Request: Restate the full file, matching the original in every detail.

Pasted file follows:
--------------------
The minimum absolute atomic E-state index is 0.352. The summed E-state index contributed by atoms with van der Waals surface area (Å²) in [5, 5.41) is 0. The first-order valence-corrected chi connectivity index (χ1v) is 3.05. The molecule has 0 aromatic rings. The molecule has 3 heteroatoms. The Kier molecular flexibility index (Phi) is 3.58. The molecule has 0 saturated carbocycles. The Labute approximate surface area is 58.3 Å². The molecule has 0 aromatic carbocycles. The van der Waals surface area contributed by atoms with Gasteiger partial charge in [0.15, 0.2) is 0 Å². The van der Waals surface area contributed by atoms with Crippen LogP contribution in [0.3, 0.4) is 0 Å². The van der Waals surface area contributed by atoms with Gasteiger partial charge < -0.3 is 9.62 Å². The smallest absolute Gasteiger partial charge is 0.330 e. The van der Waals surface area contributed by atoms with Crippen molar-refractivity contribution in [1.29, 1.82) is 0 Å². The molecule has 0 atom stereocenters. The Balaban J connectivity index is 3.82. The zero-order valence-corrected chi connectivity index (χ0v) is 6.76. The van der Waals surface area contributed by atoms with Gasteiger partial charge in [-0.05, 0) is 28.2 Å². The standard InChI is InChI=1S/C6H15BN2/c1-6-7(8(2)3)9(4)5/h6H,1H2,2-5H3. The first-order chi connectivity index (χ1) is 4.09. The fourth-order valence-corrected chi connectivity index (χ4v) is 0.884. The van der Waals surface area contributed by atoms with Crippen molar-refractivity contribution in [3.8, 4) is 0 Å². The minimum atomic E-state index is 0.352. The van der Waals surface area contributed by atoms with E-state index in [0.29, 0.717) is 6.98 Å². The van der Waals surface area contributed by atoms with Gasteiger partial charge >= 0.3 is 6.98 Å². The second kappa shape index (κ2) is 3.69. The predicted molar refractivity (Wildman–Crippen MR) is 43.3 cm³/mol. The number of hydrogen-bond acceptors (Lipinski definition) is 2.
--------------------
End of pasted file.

The minimum absolute atomic E-state index is 0.352. The summed E-state index contributed by atoms with van der Waals surface area (Å²) in [5, 5.41) is 0. The first-order valence-corrected chi connectivity index (χ1v) is 3.05. The molecule has 0 aromatic rings. The molecule has 3 heteroatoms. The Kier molecular flexibility index (Phi) is 3.58. The molecule has 0 saturated carbocycles. The Labute approximate surface area is 58.3 Å². The molecule has 0 aromatic carbocycles. The van der Waals surface area contributed by atoms with Gasteiger partial charge in [0.15, 0.2) is 0 Å². The van der Waals surface area contributed by atoms with Crippen LogP contribution in [0.3, 0.4) is 0 Å². The van der Waals surface area contributed by atoms with Gasteiger partial charge < -0.3 is 9.62 Å². The smallest absolute Gasteiger partial charge is 0.330 e. The van der Waals surface area contributed by atoms with Crippen molar-refractivity contribution in [1.29, 1.82) is 0 Å². The molecule has 0 atom stereocenters. The Balaban J connectivity index is 3.82. The zero-order valence-corrected chi connectivity index (χ0v) is 6.76. The van der Waals surface area contributed by atoms with Gasteiger partial charge in [-0.05, 0) is 28.2 Å². The standard InChI is InChI=1S/C6H15BN2/c1-6-7(8(2)3)9(4)5/h6H,1H2,2-5H3. The first-order chi connectivity index (χ1) is 4.09. The fourth-order valence-corrected chi connectivity index (χ4v) is 0.884. The van der Waals surface area contributed by atoms with Crippen molar-refractivity contribution in [3.8, 4) is 0 Å². The minimum atomic E-state index is 0.352. The van der Waals surface area contributed by atoms with E-state index in [0.29, 0.717) is 6.98 Å². The van der Waals surface area contributed by atoms with Gasteiger partial charge >= 0.3 is 6.98 Å². The second kappa shape index (κ2) is 3.69. The predicted molar refractivity (Wildman–Crippen MR) is 43.3 cm³/mol. The number of hydrogen-bond acceptors (Lipinski definition) is 2.